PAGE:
That earned The Times a 571 (very poor) rating from Osano. The rating comes after Publisher A.G. Sulzberger published a piece in April commenting on the juxtaposition of The Times using these data-tracking methods, while its journalists have simultaneously been reporting “aggressively on the erosion of digital privacy.”
Meanwhile, Enterprise Holdings, which is based in St. Louis, MO, had the highest score of the group published in this most recent report: a “fair” rating of 630. Osano notes that many rental cars come with telematics systems, which “use, disclose, or access a vehicle’s location information, crash data, mileage, and performance,” as well as systems that can report on driving behavior. Enterprise spokesperson Laura Bryant says those telematics tools are used in a limited set of vehicles, including exotic and luxury cars, its car-sharing fleet, and some trucks within a fleet management plan.
Enterprise’s policy also says it isn’t responsible for any data that is left in a vehicle, and that drivers should wipe any data the vehicle has recorded, which Osano notes the average driver may not know how to do or remember to do. Bryant says that’s something the company is talking about with automakers, consumers, and others in the industry.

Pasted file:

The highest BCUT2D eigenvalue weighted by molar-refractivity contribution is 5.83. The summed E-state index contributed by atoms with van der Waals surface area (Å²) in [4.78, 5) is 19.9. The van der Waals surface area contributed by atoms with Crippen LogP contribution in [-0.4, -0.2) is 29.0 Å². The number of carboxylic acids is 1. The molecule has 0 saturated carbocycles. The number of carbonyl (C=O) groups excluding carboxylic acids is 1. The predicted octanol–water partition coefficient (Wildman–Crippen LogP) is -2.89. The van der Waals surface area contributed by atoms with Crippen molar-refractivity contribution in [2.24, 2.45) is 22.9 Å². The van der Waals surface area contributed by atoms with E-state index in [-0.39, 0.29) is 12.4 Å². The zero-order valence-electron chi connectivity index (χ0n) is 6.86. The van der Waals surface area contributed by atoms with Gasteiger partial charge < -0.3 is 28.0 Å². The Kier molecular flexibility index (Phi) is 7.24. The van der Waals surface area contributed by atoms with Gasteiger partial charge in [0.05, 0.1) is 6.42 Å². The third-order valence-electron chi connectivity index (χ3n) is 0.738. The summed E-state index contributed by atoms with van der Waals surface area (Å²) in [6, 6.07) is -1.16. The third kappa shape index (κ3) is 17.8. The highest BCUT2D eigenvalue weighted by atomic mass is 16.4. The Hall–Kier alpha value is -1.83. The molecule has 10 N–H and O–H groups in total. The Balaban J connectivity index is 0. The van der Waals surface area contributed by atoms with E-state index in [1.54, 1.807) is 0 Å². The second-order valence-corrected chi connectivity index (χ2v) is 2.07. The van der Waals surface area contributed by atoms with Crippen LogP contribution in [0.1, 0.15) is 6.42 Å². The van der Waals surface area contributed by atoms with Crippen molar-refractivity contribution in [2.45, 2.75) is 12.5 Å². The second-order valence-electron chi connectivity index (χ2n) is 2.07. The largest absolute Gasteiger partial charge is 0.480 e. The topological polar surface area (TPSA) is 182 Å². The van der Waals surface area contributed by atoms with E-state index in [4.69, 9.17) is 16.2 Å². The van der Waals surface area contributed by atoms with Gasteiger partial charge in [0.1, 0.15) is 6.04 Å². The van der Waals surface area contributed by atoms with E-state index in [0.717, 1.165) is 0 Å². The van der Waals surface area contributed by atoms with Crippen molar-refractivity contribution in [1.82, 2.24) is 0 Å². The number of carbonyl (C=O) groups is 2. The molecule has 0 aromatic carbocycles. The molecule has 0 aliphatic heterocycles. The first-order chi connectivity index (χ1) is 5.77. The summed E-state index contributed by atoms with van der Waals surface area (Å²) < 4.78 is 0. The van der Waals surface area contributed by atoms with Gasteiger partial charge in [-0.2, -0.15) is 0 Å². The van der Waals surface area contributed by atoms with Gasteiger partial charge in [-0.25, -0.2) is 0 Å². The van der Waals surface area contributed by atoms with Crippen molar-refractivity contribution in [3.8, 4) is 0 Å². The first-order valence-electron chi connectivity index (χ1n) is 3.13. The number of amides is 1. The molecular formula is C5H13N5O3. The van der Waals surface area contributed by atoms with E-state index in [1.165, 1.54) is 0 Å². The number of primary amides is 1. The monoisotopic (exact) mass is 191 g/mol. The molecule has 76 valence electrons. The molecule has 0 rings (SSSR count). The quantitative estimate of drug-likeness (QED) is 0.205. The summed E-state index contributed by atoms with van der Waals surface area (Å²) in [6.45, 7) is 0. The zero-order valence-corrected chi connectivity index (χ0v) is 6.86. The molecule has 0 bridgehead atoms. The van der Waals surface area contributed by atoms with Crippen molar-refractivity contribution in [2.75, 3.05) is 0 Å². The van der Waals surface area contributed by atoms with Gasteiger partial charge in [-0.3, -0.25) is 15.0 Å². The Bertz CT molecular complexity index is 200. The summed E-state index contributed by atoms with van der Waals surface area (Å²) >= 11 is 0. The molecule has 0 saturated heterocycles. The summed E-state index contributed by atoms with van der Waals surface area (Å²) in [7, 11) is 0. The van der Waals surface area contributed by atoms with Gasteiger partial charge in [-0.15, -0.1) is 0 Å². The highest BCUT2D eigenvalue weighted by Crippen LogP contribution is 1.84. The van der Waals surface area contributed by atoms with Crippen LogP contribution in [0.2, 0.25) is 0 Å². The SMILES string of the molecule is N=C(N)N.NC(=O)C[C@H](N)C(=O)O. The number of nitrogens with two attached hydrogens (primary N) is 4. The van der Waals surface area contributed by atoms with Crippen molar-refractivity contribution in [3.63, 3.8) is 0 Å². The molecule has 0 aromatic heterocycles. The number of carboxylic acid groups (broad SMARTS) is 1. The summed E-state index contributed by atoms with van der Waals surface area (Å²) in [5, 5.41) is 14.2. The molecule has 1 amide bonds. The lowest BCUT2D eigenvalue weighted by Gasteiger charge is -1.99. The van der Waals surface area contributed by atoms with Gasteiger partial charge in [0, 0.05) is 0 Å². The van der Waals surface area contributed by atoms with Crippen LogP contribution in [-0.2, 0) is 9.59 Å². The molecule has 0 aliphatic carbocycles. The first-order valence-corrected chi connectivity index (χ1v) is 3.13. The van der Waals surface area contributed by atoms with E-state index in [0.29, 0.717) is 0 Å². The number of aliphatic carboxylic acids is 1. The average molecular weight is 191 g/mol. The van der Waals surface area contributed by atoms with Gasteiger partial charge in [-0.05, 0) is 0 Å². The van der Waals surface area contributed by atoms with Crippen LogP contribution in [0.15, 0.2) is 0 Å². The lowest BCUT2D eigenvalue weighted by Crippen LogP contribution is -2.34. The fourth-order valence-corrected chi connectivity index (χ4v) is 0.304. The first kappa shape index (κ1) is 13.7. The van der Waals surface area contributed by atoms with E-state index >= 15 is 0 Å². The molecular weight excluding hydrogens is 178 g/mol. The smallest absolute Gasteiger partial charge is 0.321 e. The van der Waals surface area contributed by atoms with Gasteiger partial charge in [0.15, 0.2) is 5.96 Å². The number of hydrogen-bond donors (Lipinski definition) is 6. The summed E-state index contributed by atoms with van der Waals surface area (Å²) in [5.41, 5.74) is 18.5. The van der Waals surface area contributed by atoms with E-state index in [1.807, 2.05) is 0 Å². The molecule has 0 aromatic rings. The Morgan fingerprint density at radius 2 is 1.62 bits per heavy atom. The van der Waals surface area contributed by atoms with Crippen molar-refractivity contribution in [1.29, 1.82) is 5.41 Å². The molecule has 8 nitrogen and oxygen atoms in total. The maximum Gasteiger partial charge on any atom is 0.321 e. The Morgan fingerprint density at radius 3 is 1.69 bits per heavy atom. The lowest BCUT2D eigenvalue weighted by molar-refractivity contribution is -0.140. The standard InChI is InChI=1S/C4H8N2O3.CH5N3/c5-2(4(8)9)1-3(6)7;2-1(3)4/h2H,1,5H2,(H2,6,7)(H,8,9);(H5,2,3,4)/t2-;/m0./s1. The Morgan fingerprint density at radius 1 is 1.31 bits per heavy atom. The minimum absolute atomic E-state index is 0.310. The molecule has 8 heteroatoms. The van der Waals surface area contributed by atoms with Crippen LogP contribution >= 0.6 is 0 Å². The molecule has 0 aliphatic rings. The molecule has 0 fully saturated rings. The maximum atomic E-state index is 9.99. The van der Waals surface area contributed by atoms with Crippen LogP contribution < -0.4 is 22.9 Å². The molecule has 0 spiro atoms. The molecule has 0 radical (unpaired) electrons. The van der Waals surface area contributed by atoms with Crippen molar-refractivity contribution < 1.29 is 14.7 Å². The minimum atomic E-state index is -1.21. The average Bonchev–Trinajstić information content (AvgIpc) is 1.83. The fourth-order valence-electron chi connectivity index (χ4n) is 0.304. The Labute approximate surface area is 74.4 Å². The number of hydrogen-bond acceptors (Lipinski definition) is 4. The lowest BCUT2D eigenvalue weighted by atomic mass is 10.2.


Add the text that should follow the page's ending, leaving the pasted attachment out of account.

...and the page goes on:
“This issue is on our radar and as a technology-forward company, we rolled out employee training for clearing data as part of our normal cleaning procedures and developed best practices and supporting information to remind customers to attend to their data when returning a car, as they should with anything else they may leave behind,” Bryant writes in an e-mail.